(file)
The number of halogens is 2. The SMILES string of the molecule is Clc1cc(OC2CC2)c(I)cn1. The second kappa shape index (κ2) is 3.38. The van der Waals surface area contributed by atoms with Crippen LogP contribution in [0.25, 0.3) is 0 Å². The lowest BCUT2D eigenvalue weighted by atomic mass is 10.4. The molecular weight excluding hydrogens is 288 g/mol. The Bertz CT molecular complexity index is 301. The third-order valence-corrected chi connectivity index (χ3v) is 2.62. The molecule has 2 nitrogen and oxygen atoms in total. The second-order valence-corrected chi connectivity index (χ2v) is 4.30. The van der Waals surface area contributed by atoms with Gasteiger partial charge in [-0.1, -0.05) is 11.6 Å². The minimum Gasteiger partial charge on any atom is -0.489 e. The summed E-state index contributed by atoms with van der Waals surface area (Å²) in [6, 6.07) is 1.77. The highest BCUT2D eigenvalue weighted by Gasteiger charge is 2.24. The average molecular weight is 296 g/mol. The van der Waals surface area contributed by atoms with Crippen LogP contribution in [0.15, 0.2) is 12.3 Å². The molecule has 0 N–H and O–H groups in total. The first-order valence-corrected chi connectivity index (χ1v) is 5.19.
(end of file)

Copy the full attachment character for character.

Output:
The number of halogens is 2. The SMILES string of the molecule is Clc1cc(OC2CC2)c(I)cn1. The second kappa shape index (κ2) is 3.38. The van der Waals surface area contributed by atoms with Crippen LogP contribution in [0.25, 0.3) is 0 Å². The lowest BCUT2D eigenvalue weighted by atomic mass is 10.4. The molecular weight excluding hydrogens is 288 g/mol. The Bertz CT molecular complexity index is 301. The third-order valence-corrected chi connectivity index (χ3v) is 2.62. The molecule has 2 nitrogen and oxygen atoms in total. The second-order valence-corrected chi connectivity index (χ2v) is 4.30. The van der Waals surface area contributed by atoms with Gasteiger partial charge in [-0.1, -0.05) is 11.6 Å². The minimum Gasteiger partial charge on any atom is -0.489 e. The summed E-state index contributed by atoms with van der Waals surface area (Å²) in [6, 6.07) is 1.77. The highest BCUT2D eigenvalue weighted by Gasteiger charge is 2.24. The average molecular weight is 296 g/mol. The van der Waals surface area contributed by atoms with Crippen LogP contribution in [0.15, 0.2) is 12.3 Å². The molecule has 0 N–H and O–H groups in total. The first-order valence-corrected chi connectivity index (χ1v) is 5.19.